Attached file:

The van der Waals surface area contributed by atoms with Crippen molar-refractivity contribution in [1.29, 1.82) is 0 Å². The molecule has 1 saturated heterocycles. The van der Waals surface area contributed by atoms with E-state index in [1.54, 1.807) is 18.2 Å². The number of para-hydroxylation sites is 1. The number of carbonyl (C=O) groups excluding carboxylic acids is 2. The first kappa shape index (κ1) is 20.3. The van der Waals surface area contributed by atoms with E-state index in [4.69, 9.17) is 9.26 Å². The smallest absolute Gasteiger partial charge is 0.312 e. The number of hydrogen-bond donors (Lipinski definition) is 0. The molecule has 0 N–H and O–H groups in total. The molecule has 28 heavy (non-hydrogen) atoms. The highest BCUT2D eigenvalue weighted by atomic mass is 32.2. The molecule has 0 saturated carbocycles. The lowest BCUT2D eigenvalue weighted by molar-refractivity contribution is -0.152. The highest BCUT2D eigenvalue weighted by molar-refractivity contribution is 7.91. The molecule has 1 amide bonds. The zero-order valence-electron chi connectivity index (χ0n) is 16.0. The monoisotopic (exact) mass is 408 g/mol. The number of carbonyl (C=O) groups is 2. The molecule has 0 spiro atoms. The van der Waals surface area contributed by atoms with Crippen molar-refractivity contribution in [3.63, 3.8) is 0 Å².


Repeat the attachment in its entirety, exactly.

The van der Waals surface area contributed by atoms with Crippen molar-refractivity contribution in [1.29, 1.82) is 0 Å². The molecule has 1 saturated heterocycles. The van der Waals surface area contributed by atoms with E-state index in [1.54, 1.807) is 18.2 Å². The number of para-hydroxylation sites is 1. The number of carbonyl (C=O) groups excluding carboxylic acids is 2. The first kappa shape index (κ1) is 20.3. The van der Waals surface area contributed by atoms with E-state index in [4.69, 9.17) is 9.26 Å². The smallest absolute Gasteiger partial charge is 0.312 e. The number of hydrogen-bond donors (Lipinski definition) is 0. The molecule has 0 N–H and O–H groups in total. The molecule has 28 heavy (non-hydrogen) atoms. The highest BCUT2D eigenvalue weighted by atomic mass is 32.2. The molecule has 0 saturated carbocycles. The lowest BCUT2D eigenvalue weighted by molar-refractivity contribution is -0.152. The highest BCUT2D eigenvalue weighted by molar-refractivity contribution is 7.91. The molecule has 1 amide bonds. The zero-order valence-electron chi connectivity index (χ0n) is 16.0. The monoisotopic (exact) mass is 408 g/mol. The number of carbonyl (C=O) groups is 2. The molecule has 0 spiro atoms. The van der Waals surface area contributed by atoms with Crippen molar-refractivity contribution in [3.63, 3.8) is 0 Å².